Posted In: Kids Not Cuts, Moving in Congress, Uncategorized

The Washington budget battle: What it means for students and families

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If Congress fails to act by the end of the year on the looming “fiscal cliff,” essential services will be severely impacted by deep across-the-board cuts. If this were to happen, this could mean another $5 billion cut from education, which would have a devastating impact on our schools.

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  • Services will be cut or eliminated for more than 9 million students, including 1.8 million students living in poverty and receiving Title 1 services.
  • 69,000 students in our neediest schools will suffer with cuts to School Improvement Grants.
  • Students with disabilities will receive fewer services due to a drop in funding to 2006 levels, despite a 27 percent rise in costs since then.
  • Rural education will be cut by $15 million, even though rural schools have absorbed a 70 percent increase in school enrollment.
  • Nearly 80,000 education jobs will be lost at early childhood, elementary, secondary and postsecondary levels.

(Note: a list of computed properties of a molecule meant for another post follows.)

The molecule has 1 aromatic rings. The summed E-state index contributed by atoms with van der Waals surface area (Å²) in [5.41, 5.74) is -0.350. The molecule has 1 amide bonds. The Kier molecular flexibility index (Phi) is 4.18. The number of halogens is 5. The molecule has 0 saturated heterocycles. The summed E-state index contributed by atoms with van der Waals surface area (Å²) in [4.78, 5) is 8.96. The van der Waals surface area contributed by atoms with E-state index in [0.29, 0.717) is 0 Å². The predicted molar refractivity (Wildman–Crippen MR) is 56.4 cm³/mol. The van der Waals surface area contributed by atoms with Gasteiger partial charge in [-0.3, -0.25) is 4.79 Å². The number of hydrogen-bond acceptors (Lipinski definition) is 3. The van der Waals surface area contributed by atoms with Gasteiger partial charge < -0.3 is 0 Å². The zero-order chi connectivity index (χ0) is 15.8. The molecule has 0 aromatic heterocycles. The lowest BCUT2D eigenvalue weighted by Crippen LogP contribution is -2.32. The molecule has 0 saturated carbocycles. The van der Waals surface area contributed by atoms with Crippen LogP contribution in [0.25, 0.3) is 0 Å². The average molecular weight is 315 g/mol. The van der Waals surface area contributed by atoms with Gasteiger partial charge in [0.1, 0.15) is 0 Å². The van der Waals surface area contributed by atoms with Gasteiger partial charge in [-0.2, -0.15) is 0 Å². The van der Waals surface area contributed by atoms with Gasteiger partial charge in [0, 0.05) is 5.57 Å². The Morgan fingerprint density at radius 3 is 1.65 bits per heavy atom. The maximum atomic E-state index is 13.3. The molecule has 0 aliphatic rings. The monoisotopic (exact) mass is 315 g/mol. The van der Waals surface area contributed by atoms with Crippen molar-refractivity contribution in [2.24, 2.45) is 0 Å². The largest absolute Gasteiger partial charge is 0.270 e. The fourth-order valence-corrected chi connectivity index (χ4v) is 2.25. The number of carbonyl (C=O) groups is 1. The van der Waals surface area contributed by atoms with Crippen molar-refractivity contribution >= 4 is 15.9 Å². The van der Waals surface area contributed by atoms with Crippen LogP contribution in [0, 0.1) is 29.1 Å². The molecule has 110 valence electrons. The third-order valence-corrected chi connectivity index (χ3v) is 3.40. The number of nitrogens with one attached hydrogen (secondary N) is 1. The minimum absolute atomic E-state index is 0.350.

Rather than hurting students and families across the country, Congress must act to find a balanced solution for reducing the deficit while making critical investments in public education and the middle class. Educators, their Association and President Obama have come together to appeal to legislators to put the middle class first by creating jobs, not cutting programs working families need.

It’s vital that we protect the middle class, stop giving tax cuts to the wealthiest and make sure our public schools have the support and funding necessary to give students the education they deserve.

Reader Comments

  1. Sheryl Freeman

    Thank you for continuing your efforts to keep education funded (especially special education) above and beyond the “fiscal cliff.” We “middle class” workers (and retired school teachers still volunteering and teaching as needed) also appreciate anything you can do to help stop “right to work” legislation.

    I moved to Colorado from Florida in 1978 because Florida had no teacher unions and protections. Men with lesser degrees of education and training earned more money for doing the same work. When I moved my children (then 5 and 7) to Colorado, I immediately received a $3,000 raise. In Florida, instead of giving me a living salary, the school “gave” me $2,000 above and beyond my $10,000 salary to purchase supplies for my special education classrooms. What a travesty! I am deeply concerned about the negative mood towards workers and unions in the United States. I do not believe that average citizens understand the problems associated with teaching in non-unionized states.

    Sheryl

    Reply

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